With an affordable price tag of 15$, Xiaomi may have cracked the code for the fitness tracker-smartwatch product line and their Xiaomi MI Band 2, if it manages to make its way to western shores will far outshine the 10 million annual sales figure of the previous Mi Band. So why are we betting so heavily on Xiaomi and other fitness trackers to trump the traditional smartwatch in terms of sheer volume of devices shipped? The answer lies in the four points which make up a good wearable device, which we have outlined briefly below.
- Affordability: Most smartwatches cost upwards of $300 with some of them nearly costing as much as a smartphone that they’re supposed to be companions too. Spending so heavily on accessories is not feasible for most consumers, and thus, we see that fitness trackers with their mostly sub $100 pricing find much more success among average users.
- Battery life: Despite having sold more than 12 million units, one of the most criticized features of the Apple Watch other than the exorbitant pricing has been the terrible battery life. With most fitness bands providing battery lives that are in excess of a fortnight, the smartwatches with their 24-48 hour battery life are simply not good enough.
- Blending in: Despite 31.9% of all smartwatches in the US and 39% in the EU being aimed to replace traditional watches, yet even the higher end Apple Watches or the Tag Heuer premium Android Wear smartwatch hasn’t been able to replace the timeless appeal of a classic watch like a Patek Philipe in the eyes of a connoisseur. Apple though has been doing quite well in this regard with 43% in the US and 49.6% of Apple Watches in the EU being bought to replace traditional timepieces.
- Practical Usability: While fitness trackers are meant to be glanced at a few times every day, smartwatches are not meant to be tucked away and forgotten. The purpose of having a touch-enabled computer on your wrist is to interact with it more so that you don’t have to always use your smartphone. In that regard, the app ecosystems of both Android Wear and the Apple App Store has been slow to release relevant apps that can translate the smartwatch from a cool gadget to a must have.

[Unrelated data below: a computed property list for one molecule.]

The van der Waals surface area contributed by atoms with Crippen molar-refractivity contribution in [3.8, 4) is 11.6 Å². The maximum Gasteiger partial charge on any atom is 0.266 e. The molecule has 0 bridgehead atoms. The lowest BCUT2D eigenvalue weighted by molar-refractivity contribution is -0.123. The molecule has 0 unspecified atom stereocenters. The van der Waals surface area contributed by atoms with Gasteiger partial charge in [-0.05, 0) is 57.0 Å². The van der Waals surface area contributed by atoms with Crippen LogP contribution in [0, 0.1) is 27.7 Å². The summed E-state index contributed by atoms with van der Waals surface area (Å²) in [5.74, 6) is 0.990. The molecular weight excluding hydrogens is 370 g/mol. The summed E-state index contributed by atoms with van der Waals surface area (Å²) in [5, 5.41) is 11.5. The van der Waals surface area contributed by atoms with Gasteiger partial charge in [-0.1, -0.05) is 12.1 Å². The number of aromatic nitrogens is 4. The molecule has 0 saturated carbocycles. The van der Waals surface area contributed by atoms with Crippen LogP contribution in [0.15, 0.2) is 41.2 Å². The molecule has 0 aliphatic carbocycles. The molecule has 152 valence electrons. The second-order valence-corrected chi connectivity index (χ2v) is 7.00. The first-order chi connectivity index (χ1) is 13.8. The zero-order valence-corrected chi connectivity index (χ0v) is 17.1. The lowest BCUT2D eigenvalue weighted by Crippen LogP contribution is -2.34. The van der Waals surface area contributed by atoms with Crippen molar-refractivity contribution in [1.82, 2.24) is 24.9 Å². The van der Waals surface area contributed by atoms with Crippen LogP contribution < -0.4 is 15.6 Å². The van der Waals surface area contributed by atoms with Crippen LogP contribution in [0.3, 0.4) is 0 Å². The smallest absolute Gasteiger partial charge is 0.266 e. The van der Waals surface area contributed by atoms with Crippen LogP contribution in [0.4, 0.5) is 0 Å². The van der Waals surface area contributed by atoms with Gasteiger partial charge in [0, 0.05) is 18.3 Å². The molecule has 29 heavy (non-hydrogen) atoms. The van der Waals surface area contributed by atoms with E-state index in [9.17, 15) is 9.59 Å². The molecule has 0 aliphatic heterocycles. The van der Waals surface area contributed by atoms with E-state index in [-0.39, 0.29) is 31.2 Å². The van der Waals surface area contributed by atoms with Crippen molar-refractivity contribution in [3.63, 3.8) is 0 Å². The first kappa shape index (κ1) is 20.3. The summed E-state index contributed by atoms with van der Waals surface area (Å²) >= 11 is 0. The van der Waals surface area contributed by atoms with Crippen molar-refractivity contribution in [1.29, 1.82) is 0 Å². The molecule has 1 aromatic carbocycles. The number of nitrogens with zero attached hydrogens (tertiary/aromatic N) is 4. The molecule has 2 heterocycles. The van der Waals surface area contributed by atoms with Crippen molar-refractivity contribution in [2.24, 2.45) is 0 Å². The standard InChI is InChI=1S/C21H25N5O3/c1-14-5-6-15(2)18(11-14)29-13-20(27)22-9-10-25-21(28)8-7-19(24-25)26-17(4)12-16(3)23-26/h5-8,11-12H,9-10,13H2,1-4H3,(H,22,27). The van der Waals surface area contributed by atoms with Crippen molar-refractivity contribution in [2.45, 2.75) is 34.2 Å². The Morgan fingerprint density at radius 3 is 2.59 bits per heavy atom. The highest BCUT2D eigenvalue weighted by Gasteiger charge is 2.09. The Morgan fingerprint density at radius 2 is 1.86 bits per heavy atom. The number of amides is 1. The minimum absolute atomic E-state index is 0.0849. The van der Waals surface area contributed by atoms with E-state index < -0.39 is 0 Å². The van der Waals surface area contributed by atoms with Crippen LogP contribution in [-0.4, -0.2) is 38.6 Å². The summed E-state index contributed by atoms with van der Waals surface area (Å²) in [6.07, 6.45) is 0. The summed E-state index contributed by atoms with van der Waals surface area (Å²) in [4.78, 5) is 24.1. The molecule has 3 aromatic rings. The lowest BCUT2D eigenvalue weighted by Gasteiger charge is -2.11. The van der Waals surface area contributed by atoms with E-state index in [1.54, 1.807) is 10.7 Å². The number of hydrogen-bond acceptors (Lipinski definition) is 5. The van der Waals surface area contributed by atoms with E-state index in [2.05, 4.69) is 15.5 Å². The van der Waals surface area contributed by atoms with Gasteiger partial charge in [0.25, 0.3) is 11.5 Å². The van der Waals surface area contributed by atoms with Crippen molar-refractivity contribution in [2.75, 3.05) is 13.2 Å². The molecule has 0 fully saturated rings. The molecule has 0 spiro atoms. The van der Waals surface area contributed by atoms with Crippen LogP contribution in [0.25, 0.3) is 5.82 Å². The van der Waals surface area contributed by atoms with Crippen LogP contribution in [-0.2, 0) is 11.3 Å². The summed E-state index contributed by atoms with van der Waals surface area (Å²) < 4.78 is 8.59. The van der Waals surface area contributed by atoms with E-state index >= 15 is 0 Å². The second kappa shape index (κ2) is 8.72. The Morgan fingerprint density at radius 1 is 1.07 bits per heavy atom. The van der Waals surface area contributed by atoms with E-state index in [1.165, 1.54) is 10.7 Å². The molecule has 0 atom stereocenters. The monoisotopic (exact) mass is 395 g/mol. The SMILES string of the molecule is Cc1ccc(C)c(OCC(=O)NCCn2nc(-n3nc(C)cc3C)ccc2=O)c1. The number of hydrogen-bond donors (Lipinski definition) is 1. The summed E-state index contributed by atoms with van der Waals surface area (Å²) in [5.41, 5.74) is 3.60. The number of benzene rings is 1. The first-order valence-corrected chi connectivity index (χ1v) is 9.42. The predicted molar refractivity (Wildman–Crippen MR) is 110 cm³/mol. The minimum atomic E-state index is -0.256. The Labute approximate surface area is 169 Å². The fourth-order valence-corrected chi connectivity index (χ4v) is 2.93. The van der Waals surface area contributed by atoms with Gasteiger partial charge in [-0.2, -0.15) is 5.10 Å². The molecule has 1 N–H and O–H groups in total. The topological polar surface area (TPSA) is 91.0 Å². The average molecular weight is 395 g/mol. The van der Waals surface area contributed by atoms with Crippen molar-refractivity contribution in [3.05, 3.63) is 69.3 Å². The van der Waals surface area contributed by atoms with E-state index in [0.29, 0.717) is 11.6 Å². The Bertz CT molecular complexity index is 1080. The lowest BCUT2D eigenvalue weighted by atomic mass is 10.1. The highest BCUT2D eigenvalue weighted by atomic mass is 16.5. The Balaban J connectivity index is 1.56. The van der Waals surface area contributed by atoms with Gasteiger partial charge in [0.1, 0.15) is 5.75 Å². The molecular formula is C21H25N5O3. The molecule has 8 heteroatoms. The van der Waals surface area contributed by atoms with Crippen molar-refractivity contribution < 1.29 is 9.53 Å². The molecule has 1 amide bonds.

“For both smartwatch and fitness band buyers – brand, ease of use, and functionality are the top drivers of purchase, outweighing both design and cost,” said Shannon Conway.
However, the future is not all grim for the smartwatches. With the introduction of NFC-based wireless payment methods like Samsung Pay and Apple Pay, we can hope that these two OEMs will make the transition to payments via their smartwatches sooner rather than later. Amidst all of this, one major cause of concern remains at large.
The current market leader in smartwatches Apple has recently released a statement saying that they expect the average life an Apple smartwatch to be around 5 years. For a smartphone accessory that costs nearly as much as an iPhone 6, in select cases, even more; the end question becomes, does the price justify the product? For the average user, it does not, as we see lower cost fitness bands being more common as gifts, 43.1% compared to the higher ASP bearing smartwatches at 33.3% in the US.
And while smartwatch manufacturers have been making ever more premium bodies for their products and cramming in more fitness-centric functionality than fitness trackers themselves, the juggernaut of fitness bands remains unstopped. While the long time future remains unclear, for the near future, we hope to see the cheaper fitness trackers continue beating out the smartwatches in terms of devices shipped.